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Masking out bit from float as boolean flag

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Hey guys I'm currently having problems with the following thing:

 

I have a float variable that I use to store 8bit data [0-255] in a color channel of an R8G8B8A8 render target.

What I want to do is take the MSB of that float variable and use it as a boolean flag. So basically reduce my value range to [0-127].

However something doesn't seem to work quite right. I'm thinking it has to do with floating point being stored / converted differently ?

 

Here's my hlsl code right now:

GBuffer:

output.Target3.b = TranslucencyPower * 0.01f;
uint id = 0;
#ifdef IsSkinShading
  id = 1;
#endif

  output.Target3.b = asuint(output.Target3.b) | (id << 7); // Store materialID data in MSB

Shading:

bool isSkinShading = (asuint(Target3.b) >> 7) & 0x0FFFFFFF;
float TranslucencyPower = (asuint(Target3.b) & 0x0FFFFFFF) * 100.0f;

The boolean flag works perfectly like this. But not the actual variable (the one that stores 'TranslucencyPower').

Any idea how I can retrieve this value correctly ?

 

?UPDATE:

?I figured it out !

First of all you need to preserve the float value by using a regular uint-cast instead of asuint().

Then the next important thing is you have to convert to and from float again when storing in the 8bit unorm render target.

 

Here's the working code:

output.Target3.b = float((uint(TranslucencyPower) | (id << 7)) / 255.0f); // Store materialID data in MSB
float TranslucencyPower = float(uint(Target3.b * 255.0f) & 0x0FFFFFFF);
Edited by lipsryme

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Before GPUs were any good at doing integer logic, the pure float version of packing a 7bit fraction and 1bit bool into a 8bit UNORM texture would be something like this (untested):

float encode( float value, float flag )
{
  // if flag, remap value: 0->128, 1->255
  // else,    remap value: 0->127, 1->0
  return flag > 0 ? (value * (127/255.0) + (128/255.0)) : (-value * (128/255.0) + (128/255.0));
}
void decode( float enc, out float value, out float flag )
{
  flag = (enc > 0.5) ? 1.0 : 0.0;
  value = abs(enc*2-1);//will be off by 0.5/255 -- if that's an issue, then do the true reverse of the encoding steps based on whether flag is true or not
}

These days it's usually only one cycle to do int->float / float-> int casting, and bitwise ops are usually full-rate too, so your version might be fine.

If you are expecting the bit pattern for a floating point number n to be same as that on an integer value, then you will be pleasantly surprised, they are not the same.

I think the bit he forgot to state explicitly is that he's working with 8-bit fixed point data in HLSL, which automatically translates the data into 32-bit float while you're working with it, and automatically converts to 8-bit fixed point when you store results to memory.

Edited by Hodgman

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ok somehow this is not working still...

Let's see...

I start with a 32bit float variable that I have scaled to be in between [0.0-1.0]

Now if I wanted to set the MSB I would shift this by 31 to the left.

However to do the shift I have to convert this float variable to uint in hlsl.

So I'm guessing doing something like:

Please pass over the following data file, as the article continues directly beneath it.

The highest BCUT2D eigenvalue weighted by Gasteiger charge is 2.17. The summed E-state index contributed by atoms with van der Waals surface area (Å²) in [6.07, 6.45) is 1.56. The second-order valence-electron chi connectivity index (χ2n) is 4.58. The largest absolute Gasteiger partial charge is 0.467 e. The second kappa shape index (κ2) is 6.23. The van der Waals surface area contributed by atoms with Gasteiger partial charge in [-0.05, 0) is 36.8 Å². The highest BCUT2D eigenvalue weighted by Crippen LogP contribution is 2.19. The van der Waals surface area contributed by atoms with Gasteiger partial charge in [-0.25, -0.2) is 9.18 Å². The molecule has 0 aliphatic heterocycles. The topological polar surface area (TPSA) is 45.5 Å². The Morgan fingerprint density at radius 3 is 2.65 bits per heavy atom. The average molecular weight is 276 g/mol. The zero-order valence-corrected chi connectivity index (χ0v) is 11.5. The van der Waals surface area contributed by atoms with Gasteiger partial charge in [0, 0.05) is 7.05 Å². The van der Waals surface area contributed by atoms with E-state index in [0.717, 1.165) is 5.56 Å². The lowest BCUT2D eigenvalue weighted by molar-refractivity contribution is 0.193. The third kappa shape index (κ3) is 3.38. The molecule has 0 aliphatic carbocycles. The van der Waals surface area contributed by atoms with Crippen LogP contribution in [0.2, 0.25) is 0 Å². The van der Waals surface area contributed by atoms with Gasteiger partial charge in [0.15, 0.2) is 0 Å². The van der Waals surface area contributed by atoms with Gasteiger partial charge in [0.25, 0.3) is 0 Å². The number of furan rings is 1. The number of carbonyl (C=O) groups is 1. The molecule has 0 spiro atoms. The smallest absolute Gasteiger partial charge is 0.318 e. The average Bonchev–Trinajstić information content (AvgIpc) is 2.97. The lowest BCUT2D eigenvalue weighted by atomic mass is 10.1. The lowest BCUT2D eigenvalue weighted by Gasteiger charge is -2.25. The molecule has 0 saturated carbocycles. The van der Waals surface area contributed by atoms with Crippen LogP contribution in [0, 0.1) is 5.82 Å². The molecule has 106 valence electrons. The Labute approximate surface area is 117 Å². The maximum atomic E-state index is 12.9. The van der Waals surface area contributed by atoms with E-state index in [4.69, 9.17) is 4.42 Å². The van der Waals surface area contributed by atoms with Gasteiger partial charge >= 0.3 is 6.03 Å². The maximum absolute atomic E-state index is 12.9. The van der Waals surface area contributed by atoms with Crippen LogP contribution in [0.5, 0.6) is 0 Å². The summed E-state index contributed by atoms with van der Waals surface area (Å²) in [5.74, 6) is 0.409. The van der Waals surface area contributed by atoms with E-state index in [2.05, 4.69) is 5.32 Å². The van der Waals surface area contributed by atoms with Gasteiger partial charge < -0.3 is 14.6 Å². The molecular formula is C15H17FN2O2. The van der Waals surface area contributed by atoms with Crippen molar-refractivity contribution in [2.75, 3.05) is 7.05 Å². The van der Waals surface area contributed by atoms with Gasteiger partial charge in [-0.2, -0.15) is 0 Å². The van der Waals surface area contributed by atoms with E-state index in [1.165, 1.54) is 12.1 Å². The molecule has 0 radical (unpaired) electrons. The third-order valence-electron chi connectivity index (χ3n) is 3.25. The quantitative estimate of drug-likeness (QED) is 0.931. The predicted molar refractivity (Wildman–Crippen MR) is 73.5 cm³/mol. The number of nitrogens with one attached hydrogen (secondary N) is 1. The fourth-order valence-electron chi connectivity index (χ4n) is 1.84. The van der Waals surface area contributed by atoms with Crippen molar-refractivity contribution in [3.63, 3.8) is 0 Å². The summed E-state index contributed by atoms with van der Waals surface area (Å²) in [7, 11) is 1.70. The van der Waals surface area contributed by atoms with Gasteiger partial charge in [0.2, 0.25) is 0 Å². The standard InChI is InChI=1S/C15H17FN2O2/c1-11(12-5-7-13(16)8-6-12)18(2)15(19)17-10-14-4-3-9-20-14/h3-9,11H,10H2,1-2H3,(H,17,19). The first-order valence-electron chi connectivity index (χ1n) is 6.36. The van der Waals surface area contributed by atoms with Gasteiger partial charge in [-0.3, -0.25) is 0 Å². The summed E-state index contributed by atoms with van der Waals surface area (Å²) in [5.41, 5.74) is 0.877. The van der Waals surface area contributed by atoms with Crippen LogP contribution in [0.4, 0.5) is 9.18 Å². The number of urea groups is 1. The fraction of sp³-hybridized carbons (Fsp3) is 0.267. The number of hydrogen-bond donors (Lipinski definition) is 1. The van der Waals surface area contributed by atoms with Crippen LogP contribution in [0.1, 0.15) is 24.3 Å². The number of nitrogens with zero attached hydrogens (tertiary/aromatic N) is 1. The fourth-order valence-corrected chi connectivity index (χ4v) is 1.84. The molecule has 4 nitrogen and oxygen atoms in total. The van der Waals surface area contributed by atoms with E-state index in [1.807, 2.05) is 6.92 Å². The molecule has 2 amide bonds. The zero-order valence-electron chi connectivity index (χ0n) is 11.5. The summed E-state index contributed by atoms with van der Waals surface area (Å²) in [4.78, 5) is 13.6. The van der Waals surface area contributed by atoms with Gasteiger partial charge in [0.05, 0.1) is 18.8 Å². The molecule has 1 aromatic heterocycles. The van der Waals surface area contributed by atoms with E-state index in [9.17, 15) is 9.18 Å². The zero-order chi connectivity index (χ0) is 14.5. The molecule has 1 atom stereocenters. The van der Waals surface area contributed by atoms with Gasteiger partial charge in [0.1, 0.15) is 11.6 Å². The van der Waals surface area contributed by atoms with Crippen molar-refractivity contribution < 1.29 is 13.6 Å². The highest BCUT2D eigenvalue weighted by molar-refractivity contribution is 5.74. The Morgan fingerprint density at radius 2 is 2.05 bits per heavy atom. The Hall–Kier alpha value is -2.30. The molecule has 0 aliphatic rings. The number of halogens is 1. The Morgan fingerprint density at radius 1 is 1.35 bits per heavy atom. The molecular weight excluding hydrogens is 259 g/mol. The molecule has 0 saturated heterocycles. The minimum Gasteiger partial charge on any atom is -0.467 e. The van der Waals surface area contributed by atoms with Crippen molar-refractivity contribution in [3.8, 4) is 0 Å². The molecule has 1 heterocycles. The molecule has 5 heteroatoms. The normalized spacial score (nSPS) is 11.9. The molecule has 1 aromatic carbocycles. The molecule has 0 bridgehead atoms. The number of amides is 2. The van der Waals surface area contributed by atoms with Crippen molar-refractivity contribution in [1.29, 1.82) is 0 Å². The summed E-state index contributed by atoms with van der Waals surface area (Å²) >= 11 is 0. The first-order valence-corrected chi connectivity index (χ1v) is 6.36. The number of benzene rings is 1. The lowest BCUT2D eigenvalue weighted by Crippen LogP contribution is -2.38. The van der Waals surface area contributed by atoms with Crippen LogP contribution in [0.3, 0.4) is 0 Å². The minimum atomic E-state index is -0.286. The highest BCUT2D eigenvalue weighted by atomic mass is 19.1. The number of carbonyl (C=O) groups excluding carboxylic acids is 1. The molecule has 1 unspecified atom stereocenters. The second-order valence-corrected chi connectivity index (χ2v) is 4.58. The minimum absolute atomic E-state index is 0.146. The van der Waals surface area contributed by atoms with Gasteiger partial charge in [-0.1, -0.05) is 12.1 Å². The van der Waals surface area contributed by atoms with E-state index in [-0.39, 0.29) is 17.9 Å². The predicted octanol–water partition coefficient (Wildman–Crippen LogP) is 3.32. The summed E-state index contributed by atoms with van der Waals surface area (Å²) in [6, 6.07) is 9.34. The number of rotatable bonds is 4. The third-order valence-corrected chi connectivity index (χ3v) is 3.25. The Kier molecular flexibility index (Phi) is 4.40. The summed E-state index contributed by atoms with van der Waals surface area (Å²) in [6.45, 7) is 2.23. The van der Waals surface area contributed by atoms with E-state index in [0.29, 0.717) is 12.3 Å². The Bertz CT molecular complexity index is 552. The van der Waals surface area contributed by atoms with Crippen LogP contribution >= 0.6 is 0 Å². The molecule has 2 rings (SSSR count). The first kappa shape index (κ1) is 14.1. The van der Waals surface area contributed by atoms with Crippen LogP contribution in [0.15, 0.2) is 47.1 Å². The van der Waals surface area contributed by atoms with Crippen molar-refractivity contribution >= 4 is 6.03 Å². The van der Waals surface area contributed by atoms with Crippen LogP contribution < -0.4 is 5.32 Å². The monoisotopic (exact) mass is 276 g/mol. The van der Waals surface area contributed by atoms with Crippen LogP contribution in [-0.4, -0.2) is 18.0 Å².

float fVariable = 255.0f;
float x = float(uint(fVariable));

...would not guarantee me the same 255.0f in the end. the 255.0f would convert to some 32bit unsinged integer value e.g. 1337 and that value would then become 1337.0f afterwards. So the question is how can I shift my float value by 1 and storing that into the 8bit unorm channel without throwing away the actual float value 0-255 or 0-127 in that case. This gets even trickier when trying to retrieve this value.

 

Update:

Let's try a simple case:

output.Target3.b = 0.0f;
output.Target3.b = float(uint(output.Target3.b * 255.0f) | 0x000000FE) / 255.0f;

Converting the actual float value to uint only works if I multiply by 255 because it will just use this value and cut off the decimals. So the [0-1] value needs to be [0-255].

With that I have my 8bit value (actually 32bit) that I can OR with a mask to set the 8th bit...then divide by 255 to get the normalized float value again [0-1] for storage.

So far so good.

Let's assume that the gpu stores a 32bit value that is < 255 without re-arranging anything we would have values of [0-1] after retrieving it with the MSB marked as 1.

We should be able to retrieve the flag like so:

bool flag = uint(Target3.b * 255.0f) & 0x000000FE;

And this seems to work so far, however retrieving that value does not  :(

float test = float(uint(Target3.b * 255.0f) & 0x00000080) / 255.0f; // doesnt work

I multiply this [0-1] value by 255 and convert to uint to get a value in between [0-255], then OR this by 0x80 (8bit) to ignore the MSB of my (expected) 8bit value.

And in the end convert this to float again

The divide is for outputting it on the screen for debug purposes.

I can't think of a reason why this wouldn't work except that the GPU doesnt store values [0.0-255.0] as 1:1 mapping [0.0-1.0]

 

Update2:

??I figured it out ! After going through all of the values in my head / piece of paper and debugging the values via RenderDoc....

This is the final working code:

Encode:

output.Target3.b = TranslucencyPower;
output.Target3.a = TranslucencyAmbient;
#ifdef IsSkinShading
	output.Target3.b = float(uint(output.Target3.b) | 0x00000080) / 255.0f; // Set MSB to 1
	output.Target3.a = float(uint(output.Target3.a) & 0x0000007F) / 255.0f; // Set MSB to 0
#endif

Decode:

bool materialID_Flag1 = uint(Target3.b * 255.0f) & 0x00000080;
bool materialID_Flag2 = uint(Target3.a * 255.0f) & 0x00000080;
float TranslucencyPower = (uint(Target3.b * 255.0f) & 0x0000007F) / 255.0f;
float TranslucencyAmbient = (uint(Target3.a * 255.0f) & 0x0000007F) / 255.0f;	
Edited by lipsryme

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